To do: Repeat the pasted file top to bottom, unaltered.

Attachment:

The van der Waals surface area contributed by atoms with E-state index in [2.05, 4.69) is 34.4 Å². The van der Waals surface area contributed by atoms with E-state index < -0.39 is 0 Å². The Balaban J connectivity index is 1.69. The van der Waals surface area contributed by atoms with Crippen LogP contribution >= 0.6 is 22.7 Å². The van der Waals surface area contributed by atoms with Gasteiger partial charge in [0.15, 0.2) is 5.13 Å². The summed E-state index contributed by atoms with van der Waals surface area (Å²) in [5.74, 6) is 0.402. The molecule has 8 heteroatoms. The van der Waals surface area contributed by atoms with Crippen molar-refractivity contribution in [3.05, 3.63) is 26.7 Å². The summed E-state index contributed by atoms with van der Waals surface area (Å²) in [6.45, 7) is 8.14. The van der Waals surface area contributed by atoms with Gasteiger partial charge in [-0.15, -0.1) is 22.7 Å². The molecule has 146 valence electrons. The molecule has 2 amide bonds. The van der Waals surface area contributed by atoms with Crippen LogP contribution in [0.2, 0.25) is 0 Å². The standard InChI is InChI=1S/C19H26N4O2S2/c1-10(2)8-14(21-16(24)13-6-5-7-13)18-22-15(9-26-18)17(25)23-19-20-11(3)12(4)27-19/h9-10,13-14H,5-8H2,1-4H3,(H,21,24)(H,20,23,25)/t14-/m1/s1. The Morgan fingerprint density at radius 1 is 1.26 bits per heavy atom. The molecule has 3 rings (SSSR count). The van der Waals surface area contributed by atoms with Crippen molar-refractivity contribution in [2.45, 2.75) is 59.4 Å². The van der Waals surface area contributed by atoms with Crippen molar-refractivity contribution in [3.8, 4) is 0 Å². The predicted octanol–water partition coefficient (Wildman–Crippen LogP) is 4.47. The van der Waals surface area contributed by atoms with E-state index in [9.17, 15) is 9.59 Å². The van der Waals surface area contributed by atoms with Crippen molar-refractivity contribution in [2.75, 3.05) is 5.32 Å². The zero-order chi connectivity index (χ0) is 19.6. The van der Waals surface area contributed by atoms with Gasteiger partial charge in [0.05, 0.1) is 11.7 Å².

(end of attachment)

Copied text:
The van der Waals surface area contributed by atoms with E-state index in [2.05, 4.69) is 34.4 Å². The van der Waals surface area contributed by atoms with E-state index < -0.39 is 0 Å². The Balaban J connectivity index is 1.69. The van der Waals surface area contributed by atoms with Crippen LogP contribution >= 0.6 is 22.7 Å². The van der Waals surface area contributed by atoms with Gasteiger partial charge in [0.15, 0.2) is 5.13 Å². The summed E-state index contributed by atoms with van der Waals surface area (Å²) in [5.74, 6) is 0.402. The molecule has 8 heteroatoms. The van der Waals surface area contributed by atoms with Crippen molar-refractivity contribution in [3.05, 3.63) is 26.7 Å². The summed E-state index contributed by atoms with van der Waals surface area (Å²) in [6.45, 7) is 8.14. The van der Waals surface area contributed by atoms with Gasteiger partial charge in [-0.15, -0.1) is 22.7 Å². The molecule has 146 valence electrons. The molecule has 2 amide bonds. The van der Waals surface area contributed by atoms with Crippen LogP contribution in [0.2, 0.25) is 0 Å². The standard InChI is InChI=1S/C19H26N4O2S2/c1-10(2)8-14(21-16(24)13-6-5-7-13)18-22-15(9-26-18)17(25)23-19-20-11(3)12(4)27-19/h9-10,13-14H,5-8H2,1-4H3,(H,21,24)(H,20,23,25)/t14-/m1/s1. The Morgan fingerprint density at radius 1 is 1.26 bits per heavy atom. The molecule has 3 rings (SSSR count). The van der Waals surface area contributed by atoms with Crippen molar-refractivity contribution in [2.45, 2.75) is 59.4 Å². The van der Waals surface area contributed by atoms with Crippen molar-refractivity contribution in [3.8, 4) is 0 Å². The predicted octanol–water partition coefficient (Wildman–Crippen LogP) is 4.47. The van der Waals surface area contributed by atoms with E-state index in [9.17, 15) is 9.59 Å². The van der Waals surface area contributed by atoms with Crippen molar-refractivity contribution in [2.75, 3.05) is 5.32 Å². The zero-order chi connectivity index (χ0) is 19.6. The van der Waals surface area contributed by atoms with Gasteiger partial charge in [0.05, 0.1) is 11.7 Å².